Saturday, November 6, 2010

GAStronomy: a campstove cooking tour - Cyprus

From GAStronomy Cyprus

When it comes to nurturing, one of the fundamental elements of my grandma’s armory is food. Generous servings of lemon-soaked potatoes, fried eggplant and dolmades (rice wrapped with vine leaves) are a mandatory part of my visits. Not quite as frequent, but equally as delicious is yemista, vegetables stuffed with rice and mince. When we visited my grandma’s cousin in Nicosia we were greeted with Cypriot (Turkish) coffee and homemade orange short-bread biscuits. It was a style I was well acquainted with. For lunch we ate yemista accompanied with fresh white bread, olives and a simple salad of tomatoes and lettuce. The meal brought be right back to my grandma’s kitchen and when I was impored to pile more Greek Cypriot goodness onto my plate, my reminisce was capped off.

For this episode of GAStronomy, we cooked yemista and we’ve shared the recipe below. First though, let me deliciously digress for an entrée of halloumi.

It’s the traditional cheese of Cyprus. It tastes amazing when fried and we felt it would be at the very least sacrilegious not to have some of this campside Cypriot delight. Halloumi usually contains simply goats and sheep milk, but commercially a bit of cows milk finds its way in as well. It is layered, like mozzarella and owing to its high melting point can be fried until a tasty brown. Traditionally it is served with mint and lemon, but we substituted parsely.

Fried Cypriot Halloumi

• Halloumi – 0.5cm thick slices
• Parsely
• Lemon
• Olive oil

Sourcing ingredients
Supermarket for halloumi, parsely and oil. You can swiftly acquire a lemon in almost all parts of Cyprus from the roadside.

1. Oil in pan, fry halloumi until golden brown on both sides
2. Serve with parsely a squeeze of lemon


Sourcing ingredients: As above

Due to a lack of supplies on the road, we were unable to cook this dish in the field. Instead we cooked it inside, on a stove top. However, with this exception, we used only our camping cooking equipment. The fact that we cooked in my grandma’s home village hopefully makes up for the gas stove replacing the MSR whisperlite.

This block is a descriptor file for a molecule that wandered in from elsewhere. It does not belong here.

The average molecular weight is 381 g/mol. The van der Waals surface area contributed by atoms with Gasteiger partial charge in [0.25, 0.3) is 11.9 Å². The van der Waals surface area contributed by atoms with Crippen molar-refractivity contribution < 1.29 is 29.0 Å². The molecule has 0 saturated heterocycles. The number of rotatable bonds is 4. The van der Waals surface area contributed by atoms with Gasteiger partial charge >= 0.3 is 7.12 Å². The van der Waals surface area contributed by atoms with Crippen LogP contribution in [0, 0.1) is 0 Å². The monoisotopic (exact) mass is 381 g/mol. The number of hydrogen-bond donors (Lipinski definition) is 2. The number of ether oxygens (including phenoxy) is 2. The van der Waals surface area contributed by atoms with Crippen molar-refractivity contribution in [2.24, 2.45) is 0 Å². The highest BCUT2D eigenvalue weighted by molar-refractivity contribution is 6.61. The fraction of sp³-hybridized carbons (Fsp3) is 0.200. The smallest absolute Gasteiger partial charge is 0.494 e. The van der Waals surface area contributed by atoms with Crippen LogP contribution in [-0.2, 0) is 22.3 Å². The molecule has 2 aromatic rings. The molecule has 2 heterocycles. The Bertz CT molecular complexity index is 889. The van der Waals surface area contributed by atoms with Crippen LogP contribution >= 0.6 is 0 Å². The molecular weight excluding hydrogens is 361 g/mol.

• Onion, 1, diced
• Garlic, 2 cloves
• Olive oil
• Salt, pepper
• Tomatoes, 4
• Capsicum, 2
• Zucchini, 2
• Beef mince, 300g
• Bunch of coriander (can use other herbs instead or as well – mint, parsley)
• 2 cups water
• 1 cup rice
Rice-Mince stuffing
1. Prepare vegetables
a. Using a spoon, scoop out the insides of 3 tomatoes, zucchinis and capsicums. Put the tomato and zucchini pulp aside.
2. Brown the beef mince in a pan and then put aside
3. Saute onion and garlic in olive oil, with salt and pepper (use the same unwashed pan)
4. Add the tomato and zucchini pulp, add an additional diced tomato
5. Add the browned mince with a generous handful of fresh herbs (mint, parsley, coriander) – we just had coriander
6. Add 2 cups of water and one cup of rice
7. Bring to the boil and then simmer until rice has cooked and water has absorbed
8. Let the rice-mince mix cool a little before stuffing it into the scooped vegetables

Traditionally you would sprinkle some breadcrumbs and cheese over the vegetables before baking them in the oven until tender. We don’t have an oven, but you can make do with two cooking pots.
1. Arrange the stuffed vegetables in the smaller cooking pot
2. Place the larger pot on the stovetop/camp stove with a small about of water
3. Put the smaller pot inside the larger pot so it is kept afloat by the water
4. Apply heat so the water boils/simmers and conducts heat to the smaller pot
5. Cover with a lid and cook until the vegetables are tender (vegetables like tomato and zucchini will cook a quicker and are probably better suited to this camping approach)
6. You may have to add additional water during the ‘baking’

From GAStronomy Cyprus


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